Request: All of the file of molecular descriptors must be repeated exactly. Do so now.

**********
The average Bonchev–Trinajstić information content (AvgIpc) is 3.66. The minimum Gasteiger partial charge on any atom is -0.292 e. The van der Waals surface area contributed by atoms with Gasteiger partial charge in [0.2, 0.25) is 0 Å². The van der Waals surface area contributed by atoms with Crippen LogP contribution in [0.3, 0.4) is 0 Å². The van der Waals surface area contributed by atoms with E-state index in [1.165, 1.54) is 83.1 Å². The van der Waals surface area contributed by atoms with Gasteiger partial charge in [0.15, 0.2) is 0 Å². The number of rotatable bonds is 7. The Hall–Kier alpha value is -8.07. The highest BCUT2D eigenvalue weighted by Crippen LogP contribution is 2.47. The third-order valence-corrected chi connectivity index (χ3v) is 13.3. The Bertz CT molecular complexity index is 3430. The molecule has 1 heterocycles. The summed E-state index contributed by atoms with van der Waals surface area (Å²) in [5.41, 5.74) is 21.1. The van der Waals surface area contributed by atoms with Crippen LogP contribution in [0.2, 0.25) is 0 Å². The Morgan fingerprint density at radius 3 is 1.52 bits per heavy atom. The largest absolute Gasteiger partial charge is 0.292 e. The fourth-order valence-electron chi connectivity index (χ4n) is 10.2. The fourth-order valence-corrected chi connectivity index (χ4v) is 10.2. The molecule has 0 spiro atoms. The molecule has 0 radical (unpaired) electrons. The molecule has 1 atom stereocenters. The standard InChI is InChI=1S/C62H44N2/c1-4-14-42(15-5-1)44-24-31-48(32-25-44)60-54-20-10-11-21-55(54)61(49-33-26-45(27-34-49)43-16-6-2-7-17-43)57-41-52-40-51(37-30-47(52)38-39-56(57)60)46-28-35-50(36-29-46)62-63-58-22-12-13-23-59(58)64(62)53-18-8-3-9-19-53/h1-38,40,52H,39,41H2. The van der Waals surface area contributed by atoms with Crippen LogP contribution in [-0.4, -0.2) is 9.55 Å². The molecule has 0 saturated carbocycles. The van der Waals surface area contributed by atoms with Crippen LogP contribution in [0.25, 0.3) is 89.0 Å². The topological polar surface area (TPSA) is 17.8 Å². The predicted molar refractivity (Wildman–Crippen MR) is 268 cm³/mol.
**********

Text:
The average Bonchev–Trinajstić information content (AvgIpc) is 3.66. The minimum Gasteiger partial charge on any atom is -0.292 e. The van der Waals surface area contributed by atoms with Gasteiger partial charge in [0.2, 0.25) is 0 Å². The van der Waals surface area contributed by atoms with Crippen LogP contribution in [0.3, 0.4) is 0 Å². The van der Waals surface area contributed by atoms with E-state index in [1.165, 1.54) is 83.1 Å². The van der Waals surface area contributed by atoms with Gasteiger partial charge in [0.15, 0.2) is 0 Å². The number of rotatable bonds is 7. The Hall–Kier alpha value is -8.07. The highest BCUT2D eigenvalue weighted by Crippen LogP contribution is 2.47. The third-order valence-corrected chi connectivity index (χ3v) is 13.3. The Bertz CT molecular complexity index is 3430. The molecule has 1 heterocycles. The summed E-state index contributed by atoms with van der Waals surface area (Å²) in [5.41, 5.74) is 21.1. The van der Waals surface area contributed by atoms with Crippen LogP contribution in [0.2, 0.25) is 0 Å². The Morgan fingerprint density at radius 3 is 1.52 bits per heavy atom. The largest absolute Gasteiger partial charge is 0.292 e. The fourth-order valence-electron chi connectivity index (χ4n) is 10.2. The fourth-order valence-corrected chi connectivity index (χ4v) is 10.2. The molecule has 0 spiro atoms. The molecule has 0 radical (unpaired) electrons. The molecule has 1 atom stereocenters. The standard InChI is InChI=1S/C62H44N2/c1-4-14-42(15-5-1)44-24-31-48(32-25-44)60-54-20-10-11-21-55(54)61(49-33-26-45(27-34-49)43-16-6-2-7-17-43)57-41-52-40-51(37-30-47(52)38-39-56(57)60)46-28-35-50(36-29-46)62-63-58-22-12-13-23-59(58)64(62)53-18-8-3-9-19-53/h1-38,40,52H,39,41H2. The van der Waals surface area contributed by atoms with Crippen LogP contribution in [-0.4, -0.2) is 9.55 Å². The molecule has 0 saturated carbocycles. The van der Waals surface area contributed by atoms with Crippen LogP contribution in [0.25, 0.3) is 89.0 Å². The topological polar surface area (TPSA) is 17.8 Å². The predicted molar refractivity (Wildman–Crippen MR) is 268 cm³/mol.